There are two key areas to support in the planning process: making choices that support your ADHD, supporting your executive functioning as you plan. Let’s look at strategies to support both.

Make Choices that Support your ADHD

When choosing a guest list, location, duration, and activity with your child for their party I recommend considering your needs as well as your child’s. If you have overstimulation and sensory challenges work those into the planning process. We don’t need to push ourselves through highly stressful, uncomfortable situations for our children when there are so many options that meet the needs of the child and the parent. Here are a couple of areas that I recommend considering early in the planning process.

1. Parents or No Parents:

After the age of 5 it is appropriate to host parties that have parents in attendance or not in attendance. I recommend clarity on the invitation to avoid that awkward moment where your guests aren’t sure what they should or shouldn’t be doing.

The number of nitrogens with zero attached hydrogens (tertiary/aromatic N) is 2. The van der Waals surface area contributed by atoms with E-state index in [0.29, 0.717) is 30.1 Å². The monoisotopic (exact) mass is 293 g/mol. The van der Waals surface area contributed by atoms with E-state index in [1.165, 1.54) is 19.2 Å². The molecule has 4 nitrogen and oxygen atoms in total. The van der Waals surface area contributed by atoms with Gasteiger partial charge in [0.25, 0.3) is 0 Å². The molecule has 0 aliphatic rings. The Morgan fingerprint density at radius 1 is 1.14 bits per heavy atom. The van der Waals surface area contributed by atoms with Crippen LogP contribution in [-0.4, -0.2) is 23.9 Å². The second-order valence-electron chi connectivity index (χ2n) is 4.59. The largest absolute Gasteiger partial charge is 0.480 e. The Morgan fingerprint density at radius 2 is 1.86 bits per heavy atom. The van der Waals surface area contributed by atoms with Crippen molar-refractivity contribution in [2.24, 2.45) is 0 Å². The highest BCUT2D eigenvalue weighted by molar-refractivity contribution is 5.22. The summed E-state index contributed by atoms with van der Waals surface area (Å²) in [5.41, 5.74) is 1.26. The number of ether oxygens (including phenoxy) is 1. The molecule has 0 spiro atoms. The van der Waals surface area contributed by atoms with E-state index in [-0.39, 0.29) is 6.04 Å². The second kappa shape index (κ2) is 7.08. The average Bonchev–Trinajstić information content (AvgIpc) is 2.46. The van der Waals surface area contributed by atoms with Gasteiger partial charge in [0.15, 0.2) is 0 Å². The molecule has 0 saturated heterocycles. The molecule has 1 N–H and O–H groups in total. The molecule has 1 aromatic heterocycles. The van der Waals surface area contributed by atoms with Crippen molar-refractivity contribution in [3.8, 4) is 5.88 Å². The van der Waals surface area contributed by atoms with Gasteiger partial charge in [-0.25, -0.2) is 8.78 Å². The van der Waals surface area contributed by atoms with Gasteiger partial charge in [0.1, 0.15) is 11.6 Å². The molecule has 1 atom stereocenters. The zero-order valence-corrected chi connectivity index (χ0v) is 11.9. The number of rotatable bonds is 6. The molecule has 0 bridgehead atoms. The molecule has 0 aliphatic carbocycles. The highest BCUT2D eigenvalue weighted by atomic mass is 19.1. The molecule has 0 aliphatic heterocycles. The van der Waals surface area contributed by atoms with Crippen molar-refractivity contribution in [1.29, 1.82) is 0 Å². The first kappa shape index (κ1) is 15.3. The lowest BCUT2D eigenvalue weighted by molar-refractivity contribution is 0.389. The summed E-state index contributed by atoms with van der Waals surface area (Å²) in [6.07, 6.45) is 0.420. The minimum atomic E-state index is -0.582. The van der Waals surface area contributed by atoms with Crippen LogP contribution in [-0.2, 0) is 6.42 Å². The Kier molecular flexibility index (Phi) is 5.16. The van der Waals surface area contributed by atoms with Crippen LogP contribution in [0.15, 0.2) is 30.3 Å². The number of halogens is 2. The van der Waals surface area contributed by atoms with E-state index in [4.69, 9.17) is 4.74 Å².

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I recommend considering what causes you more stress, managing the behaviour of the many little guests or feeding and entertaining adults. Both options have great pros such as parents in attendance present to support their child with food choices, washroom trips, and behaviour; whereas parents not in attendance allows you to only focus on entertaining and feeding your small guests.

Note, after age 8 I have found that most parents assume that it is just children to attend. If you want to host a family focused party after this age make sure to share that on the invite.

2. Location

Do you find it overwhelming to clean and prepare your home for guests? Do you find it stressful when children are climbing on and playing with everything you own? If so I highly recommend hosting your child’s party out of the home.

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Do you find it stressful to pack and transport food and decor? If so you might prefer to host in the familiar space of your home.